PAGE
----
Today I’m hitchhiking in Romania from Suceava to Piatra Neamţ . Here’s a photograph by Romanian artist Mircea Cantor (who is exhibiting in the MNAC of Bucharest, see here). A hitchhiker with a blank sign, going in any direction.
Fashion Photographer Eugenio Recuenco shoots a beautiful series inspired by Picasso paintings:
I’m off to Romania tomorrow on holiday, so here’s a sculpture by the great Romanian artist Constantin Brâncuși. And when I return I will share all the cool new artists I discovered!
Here’s some Flash Fiction by Lydia Davis:
If your eyeballs move, this means that you’re thinking, or about to start thinking.
If you don’t want to be thinking at this particular moment, try to keep your eyeballs still.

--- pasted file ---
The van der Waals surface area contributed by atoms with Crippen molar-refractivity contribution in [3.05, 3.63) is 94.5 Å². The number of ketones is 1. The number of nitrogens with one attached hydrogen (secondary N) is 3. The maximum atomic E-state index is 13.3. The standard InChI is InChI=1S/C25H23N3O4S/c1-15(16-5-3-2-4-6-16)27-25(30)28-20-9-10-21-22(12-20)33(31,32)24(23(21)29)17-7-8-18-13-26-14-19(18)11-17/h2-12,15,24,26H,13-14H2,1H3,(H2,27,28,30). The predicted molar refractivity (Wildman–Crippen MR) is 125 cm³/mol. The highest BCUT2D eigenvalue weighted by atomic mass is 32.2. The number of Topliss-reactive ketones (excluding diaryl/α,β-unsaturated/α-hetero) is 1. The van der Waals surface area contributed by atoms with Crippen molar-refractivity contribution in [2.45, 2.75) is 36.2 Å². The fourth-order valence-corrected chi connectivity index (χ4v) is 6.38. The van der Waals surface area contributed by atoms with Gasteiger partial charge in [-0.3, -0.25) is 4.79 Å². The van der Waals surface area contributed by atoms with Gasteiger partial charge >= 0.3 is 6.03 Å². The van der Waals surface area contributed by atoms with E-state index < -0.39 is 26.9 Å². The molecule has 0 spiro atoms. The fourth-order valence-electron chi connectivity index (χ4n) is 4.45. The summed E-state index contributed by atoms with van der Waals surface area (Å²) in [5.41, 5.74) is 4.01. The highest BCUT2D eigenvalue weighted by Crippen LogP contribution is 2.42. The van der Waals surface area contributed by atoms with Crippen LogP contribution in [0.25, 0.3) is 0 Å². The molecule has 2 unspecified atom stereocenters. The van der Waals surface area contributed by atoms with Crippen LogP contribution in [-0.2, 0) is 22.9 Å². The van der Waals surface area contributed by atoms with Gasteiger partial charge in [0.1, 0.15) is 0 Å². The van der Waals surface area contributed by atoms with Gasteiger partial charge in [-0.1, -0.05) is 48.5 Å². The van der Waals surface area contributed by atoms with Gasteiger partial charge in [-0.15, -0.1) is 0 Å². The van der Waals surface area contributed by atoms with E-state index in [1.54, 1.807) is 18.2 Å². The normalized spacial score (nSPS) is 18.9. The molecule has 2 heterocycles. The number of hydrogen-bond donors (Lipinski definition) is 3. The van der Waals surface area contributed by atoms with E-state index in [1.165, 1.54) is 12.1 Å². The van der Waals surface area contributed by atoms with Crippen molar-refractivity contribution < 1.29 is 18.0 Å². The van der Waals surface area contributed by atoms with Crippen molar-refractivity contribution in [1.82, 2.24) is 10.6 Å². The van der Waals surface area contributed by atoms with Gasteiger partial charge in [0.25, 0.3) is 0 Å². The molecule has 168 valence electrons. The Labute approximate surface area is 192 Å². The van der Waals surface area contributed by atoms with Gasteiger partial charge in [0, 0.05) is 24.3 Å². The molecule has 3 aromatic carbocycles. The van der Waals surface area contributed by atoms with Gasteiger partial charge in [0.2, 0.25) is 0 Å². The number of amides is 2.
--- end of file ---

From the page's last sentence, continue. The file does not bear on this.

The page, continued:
The sun is shining, summer is here, so here’s an artist with the sunniest of names: Sol LeWitt.
Sol LeWitt’s study of spheres is a study of time and its relationship with art. Each photograph is simultaneously a documentation of the specific state of illumination as well as part of the artist’s abstract narrative.
I’ve found another wonderful example of clouds in art to add to the previous collection. This time the “clouds” are trapped in a resin cube:
The artist, Peter Alexander, was part of the Light and Space movement in the 60s. During this period artists in Southern California started using new materials like plastic, resin, and industrial coating to create sculptures and installations which blurred the lines between art, industry, and science. In his Cloud Box (1966), Peter Alexander made a cube with polyester resin and introduced some water vapour during the casting process.The result was the formation of white “clouds” inside the resin. A beautiful and poetic object which evokes the light and atmospheric conditions of Southern California.